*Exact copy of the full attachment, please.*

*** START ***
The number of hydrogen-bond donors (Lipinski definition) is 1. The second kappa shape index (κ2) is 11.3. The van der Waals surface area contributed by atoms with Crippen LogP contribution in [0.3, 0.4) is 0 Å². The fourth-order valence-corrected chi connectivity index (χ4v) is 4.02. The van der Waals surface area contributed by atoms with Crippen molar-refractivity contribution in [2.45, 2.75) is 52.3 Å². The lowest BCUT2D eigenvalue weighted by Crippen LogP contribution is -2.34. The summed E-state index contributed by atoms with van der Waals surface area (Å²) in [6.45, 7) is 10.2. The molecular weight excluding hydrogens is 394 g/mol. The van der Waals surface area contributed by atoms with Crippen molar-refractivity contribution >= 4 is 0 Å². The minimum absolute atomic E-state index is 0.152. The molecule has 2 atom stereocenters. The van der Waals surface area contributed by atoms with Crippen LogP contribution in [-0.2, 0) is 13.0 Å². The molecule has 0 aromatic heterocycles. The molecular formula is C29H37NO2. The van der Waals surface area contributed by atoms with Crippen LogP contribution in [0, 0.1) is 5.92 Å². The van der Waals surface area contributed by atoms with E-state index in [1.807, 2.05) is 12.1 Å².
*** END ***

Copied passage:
The number of hydrogen-bond donors (Lipinski definition) is 1. The second kappa shape index (κ2) is 11.3. The van der Waals surface area contributed by atoms with Crippen LogP contribution in [0.3, 0.4) is 0 Å². The fourth-order valence-corrected chi connectivity index (χ4v) is 4.02. The van der Waals surface area contributed by atoms with Crippen molar-refractivity contribution in [2.45, 2.75) is 52.3 Å². The lowest BCUT2D eigenvalue weighted by Crippen LogP contribution is -2.34. The summed E-state index contributed by atoms with van der Waals surface area (Å²) in [6.45, 7) is 10.2. The molecular weight excluding hydrogens is 394 g/mol. The van der Waals surface area contributed by atoms with Crippen molar-refractivity contribution >= 4 is 0 Å². The minimum absolute atomic E-state index is 0.152. The molecule has 2 atom stereocenters. The van der Waals surface area contributed by atoms with Crippen LogP contribution in [-0.2, 0) is 13.0 Å². The molecule has 0 aromatic heterocycles. The molecular formula is C29H37NO2. The van der Waals surface area contributed by atoms with Crippen LogP contribution in [0, 0.1) is 5.92 Å². The van der Waals surface area contributed by atoms with E-state index in [1.807, 2.05) is 12.1 Å².